Tag Archive: Spider-man: Into the Spider-verse


When it arrives next fall, it will have been four long years between the monumental, ground-breaking animated hit Spider-Man: Into the Spider-verse (reviewed here) and its sequel Spider-Man: Across the Spider-verse So far it looks like it may be the most anticipated film of 2022.

What do we know so far?  The negative is that we know it will be divided into two parts.  We know Phil Lord and Christopher Miller are back as the writing team.  And Shameik Moore is back voicing Miles Morales and Hailee Steinfeld is back as Gwen Stacy aka Spider-Gwen.

Wait no longer–here’s the first trailer from Marvel for Spider-Man: Across the Spider-verse (Part One):

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Just as Tom Holland’s Spider-Man has been a great relief to fans of the character after so many years of just not getting it right, moving upward to replace Tony Stark as leader of the new Avengers, Sony Pictures seems to be bringing it all crashing back down to earth.  Earth of the past.  Or that’s how it looks in the latest trailer for Spider-Man: No Way Home, with the full pantheon of villains–ghosts of Spider-Men past–make their way into the Multiverse of Madness, revealing the true leader of the Avengers is probably Benedict Cumberbatch’s Doctor Strange.

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With an MCU Phase IV release schedule in chaos, and nothing but peeks and false starts last year, Marvel fans are more than ready for the first trailer for Spider-Man: No Way Home, which officially arrived late yesterday after an apparent leak earlier in the day.  It was originally scheduled to premiere in theaters last month.  We won’t know until December if we’ll see the movie this year, but at least it confirms its set-up for the second Doctor Strange movie, Doctor Strange: In the Multiverse of Madness, and will lay the grounds for the possibility of a host of cameos, which could include characters from the animated hit Spider-Man: Into the Spider-Verse.  Spider-Man has been Marvel’s #1 superhero for nearly 60 years because he’s a great character teens and adults can relate to, and because Spidey fights some of the best villains in all of comics.  As expected Alfred Molina will reprise his character Doc Ock from Sony’s 2004 movie Spider-Man 2, as will Jamie Foxx as Electro, last seen in 2014’s The Amazing Spider-Man 2.  These leave open the likelihood of at least cameos from former Spidey actors Tobey Maguire and Andrew Garfield.  But the best addition may be the return of Willem Dafoe as one of Marvel Comics’ best villains, Green Goblin, last seen in Spider-Man 3.  Wouldn’t it be great to fit in a cameo of Nicolas Cage as Spider-Man Noir from Spider-Man: Into the Spider-Verse, or even the first live-action Miles Morales?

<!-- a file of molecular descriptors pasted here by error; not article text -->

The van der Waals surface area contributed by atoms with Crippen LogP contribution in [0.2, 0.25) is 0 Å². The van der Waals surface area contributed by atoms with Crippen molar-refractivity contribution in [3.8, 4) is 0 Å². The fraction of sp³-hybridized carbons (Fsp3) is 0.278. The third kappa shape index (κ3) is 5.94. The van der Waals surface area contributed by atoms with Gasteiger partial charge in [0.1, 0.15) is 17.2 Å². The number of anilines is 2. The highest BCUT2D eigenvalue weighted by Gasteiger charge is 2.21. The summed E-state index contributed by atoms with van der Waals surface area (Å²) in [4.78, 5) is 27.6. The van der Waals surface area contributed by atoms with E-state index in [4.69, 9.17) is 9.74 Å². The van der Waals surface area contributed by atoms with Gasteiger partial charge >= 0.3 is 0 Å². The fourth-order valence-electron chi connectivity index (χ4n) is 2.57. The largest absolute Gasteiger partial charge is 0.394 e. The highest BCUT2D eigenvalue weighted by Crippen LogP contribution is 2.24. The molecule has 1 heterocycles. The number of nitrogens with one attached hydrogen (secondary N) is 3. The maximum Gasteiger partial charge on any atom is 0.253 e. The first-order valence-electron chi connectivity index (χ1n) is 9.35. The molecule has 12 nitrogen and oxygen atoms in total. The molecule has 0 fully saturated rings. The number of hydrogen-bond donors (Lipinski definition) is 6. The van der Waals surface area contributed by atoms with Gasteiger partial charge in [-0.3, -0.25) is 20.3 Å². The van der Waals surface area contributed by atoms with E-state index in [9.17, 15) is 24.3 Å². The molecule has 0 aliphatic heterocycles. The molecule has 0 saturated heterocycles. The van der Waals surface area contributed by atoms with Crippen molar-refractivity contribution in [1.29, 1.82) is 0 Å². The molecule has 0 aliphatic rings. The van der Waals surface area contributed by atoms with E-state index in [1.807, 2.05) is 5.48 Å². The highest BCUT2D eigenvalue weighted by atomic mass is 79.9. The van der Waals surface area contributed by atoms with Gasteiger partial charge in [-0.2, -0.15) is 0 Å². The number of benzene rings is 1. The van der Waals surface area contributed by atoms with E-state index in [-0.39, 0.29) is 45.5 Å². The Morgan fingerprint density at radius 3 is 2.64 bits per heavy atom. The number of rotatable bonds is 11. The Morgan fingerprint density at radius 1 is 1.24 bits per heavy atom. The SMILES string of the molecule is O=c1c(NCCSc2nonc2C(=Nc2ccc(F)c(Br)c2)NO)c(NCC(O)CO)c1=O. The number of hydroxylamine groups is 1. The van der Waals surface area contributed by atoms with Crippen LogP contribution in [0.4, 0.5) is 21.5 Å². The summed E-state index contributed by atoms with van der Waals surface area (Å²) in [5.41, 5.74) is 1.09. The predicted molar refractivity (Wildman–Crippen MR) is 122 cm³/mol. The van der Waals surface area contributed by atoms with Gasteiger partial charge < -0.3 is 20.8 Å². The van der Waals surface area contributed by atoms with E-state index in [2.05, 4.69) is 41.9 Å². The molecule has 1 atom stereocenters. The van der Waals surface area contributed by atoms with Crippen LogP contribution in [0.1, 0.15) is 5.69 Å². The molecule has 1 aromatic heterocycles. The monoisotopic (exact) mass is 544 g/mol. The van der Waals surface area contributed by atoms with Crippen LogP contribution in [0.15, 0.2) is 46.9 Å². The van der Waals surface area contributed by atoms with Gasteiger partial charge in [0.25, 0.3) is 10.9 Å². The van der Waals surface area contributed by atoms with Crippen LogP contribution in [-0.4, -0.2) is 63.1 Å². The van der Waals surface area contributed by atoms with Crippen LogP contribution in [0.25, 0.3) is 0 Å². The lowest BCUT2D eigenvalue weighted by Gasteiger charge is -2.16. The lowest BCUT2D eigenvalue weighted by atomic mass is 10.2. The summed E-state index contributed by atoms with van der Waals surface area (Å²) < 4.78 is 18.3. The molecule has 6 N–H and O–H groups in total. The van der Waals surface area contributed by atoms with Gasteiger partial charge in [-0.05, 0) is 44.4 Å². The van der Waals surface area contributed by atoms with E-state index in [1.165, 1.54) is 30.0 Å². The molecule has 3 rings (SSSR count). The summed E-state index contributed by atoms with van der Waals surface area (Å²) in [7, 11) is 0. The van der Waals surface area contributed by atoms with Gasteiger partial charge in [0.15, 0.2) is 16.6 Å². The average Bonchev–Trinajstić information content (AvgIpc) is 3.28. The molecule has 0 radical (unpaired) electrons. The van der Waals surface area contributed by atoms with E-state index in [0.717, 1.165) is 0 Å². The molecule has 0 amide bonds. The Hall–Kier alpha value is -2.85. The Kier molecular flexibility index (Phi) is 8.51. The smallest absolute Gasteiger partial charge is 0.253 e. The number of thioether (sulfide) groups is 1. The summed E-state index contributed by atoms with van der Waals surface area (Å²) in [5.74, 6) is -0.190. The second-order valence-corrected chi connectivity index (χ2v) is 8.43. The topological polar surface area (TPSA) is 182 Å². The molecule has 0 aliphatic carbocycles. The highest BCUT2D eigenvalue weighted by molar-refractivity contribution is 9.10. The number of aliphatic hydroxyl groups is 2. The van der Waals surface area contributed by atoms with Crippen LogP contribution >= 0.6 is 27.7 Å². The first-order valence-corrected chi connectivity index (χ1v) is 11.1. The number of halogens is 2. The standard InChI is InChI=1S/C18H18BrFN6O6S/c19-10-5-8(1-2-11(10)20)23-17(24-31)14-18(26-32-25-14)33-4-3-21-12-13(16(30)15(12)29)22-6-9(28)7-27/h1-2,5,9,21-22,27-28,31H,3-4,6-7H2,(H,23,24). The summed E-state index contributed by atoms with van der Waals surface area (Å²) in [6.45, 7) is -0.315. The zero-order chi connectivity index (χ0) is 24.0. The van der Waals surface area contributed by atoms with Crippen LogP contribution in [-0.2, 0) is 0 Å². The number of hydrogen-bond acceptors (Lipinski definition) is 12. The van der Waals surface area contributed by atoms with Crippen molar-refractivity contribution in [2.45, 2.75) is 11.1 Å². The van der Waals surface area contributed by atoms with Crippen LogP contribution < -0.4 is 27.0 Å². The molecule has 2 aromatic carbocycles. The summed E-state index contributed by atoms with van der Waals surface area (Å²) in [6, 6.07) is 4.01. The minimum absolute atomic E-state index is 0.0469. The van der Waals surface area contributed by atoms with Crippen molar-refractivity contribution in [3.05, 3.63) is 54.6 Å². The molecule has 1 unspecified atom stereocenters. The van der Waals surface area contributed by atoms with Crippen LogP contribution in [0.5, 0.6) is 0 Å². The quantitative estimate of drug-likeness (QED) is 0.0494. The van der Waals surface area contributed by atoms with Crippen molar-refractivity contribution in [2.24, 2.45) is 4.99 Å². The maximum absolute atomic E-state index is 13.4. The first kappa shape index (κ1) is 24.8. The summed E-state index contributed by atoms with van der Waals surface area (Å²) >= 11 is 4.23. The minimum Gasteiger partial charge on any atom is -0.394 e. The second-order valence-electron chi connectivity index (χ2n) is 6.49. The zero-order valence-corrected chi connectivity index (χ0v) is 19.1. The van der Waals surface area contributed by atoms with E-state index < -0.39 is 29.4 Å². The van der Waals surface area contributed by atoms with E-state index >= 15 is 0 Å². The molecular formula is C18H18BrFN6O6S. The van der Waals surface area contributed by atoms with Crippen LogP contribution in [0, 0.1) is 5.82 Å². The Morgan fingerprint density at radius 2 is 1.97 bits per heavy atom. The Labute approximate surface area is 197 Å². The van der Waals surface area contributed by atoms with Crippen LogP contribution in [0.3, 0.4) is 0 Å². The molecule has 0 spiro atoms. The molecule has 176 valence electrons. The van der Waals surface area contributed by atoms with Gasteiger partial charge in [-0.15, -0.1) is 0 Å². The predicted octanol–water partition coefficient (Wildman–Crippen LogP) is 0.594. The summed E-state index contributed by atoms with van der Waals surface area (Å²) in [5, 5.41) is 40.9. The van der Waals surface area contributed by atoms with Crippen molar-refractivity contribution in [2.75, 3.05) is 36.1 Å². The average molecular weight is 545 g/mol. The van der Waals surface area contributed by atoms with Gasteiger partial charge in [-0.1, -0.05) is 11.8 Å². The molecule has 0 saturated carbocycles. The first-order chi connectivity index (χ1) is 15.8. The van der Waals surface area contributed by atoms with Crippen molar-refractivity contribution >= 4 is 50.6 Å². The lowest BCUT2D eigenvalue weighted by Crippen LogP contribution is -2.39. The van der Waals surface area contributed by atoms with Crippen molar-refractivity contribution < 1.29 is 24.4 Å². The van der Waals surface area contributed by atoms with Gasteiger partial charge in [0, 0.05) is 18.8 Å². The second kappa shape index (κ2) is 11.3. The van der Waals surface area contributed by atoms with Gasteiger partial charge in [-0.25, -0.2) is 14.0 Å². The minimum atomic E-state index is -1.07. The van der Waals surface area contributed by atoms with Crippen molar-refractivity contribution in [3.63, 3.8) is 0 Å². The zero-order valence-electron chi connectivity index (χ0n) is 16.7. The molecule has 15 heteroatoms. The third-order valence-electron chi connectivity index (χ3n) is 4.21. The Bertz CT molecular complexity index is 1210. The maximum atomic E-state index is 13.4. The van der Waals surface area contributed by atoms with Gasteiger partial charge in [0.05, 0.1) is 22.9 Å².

Strange

What will be the sixth appearance Tom Holland as Spider-Man (since this takes place right after his fifth appearance in (Spider-Man: Far From Home) looks like it has the potential of being as fun as his past appearances, more Marisa Tomei as Aunt May, more Jon Favreau as Happy, Zendaya as MJ, and the rest of Peter’s school friends returning.  Plus Benedict Cumberbatch as Doctor Strange and Benedict Wong as Wong.  And music again by composer Michael Giacchino.

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Take a look at the first trailer for Spider-Man: No Way Home:

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Ten years of movie reviews.  How do you pick the best?  Our theory from the very first day of publishing borg has been reviewing only those things we like, things we think are fun, imaginative, or just plain cool—because if we think they’re cool, maybe you will, too.  What makes a great movie?  #1 for us is great writing—great storytelling.  #2 is re-watchability.  Lots of movies are good, but if every time you watch it you enjoy it all over again and maybe find something you didn’t see before, then you likely got far more value from the movie than the price of a movie ticket.  #3 is innovation—there’s nothing to top off a good story like new technology surprising us.  Finally, the experience must be fun—why else would you devote two hours or more of your valuable time?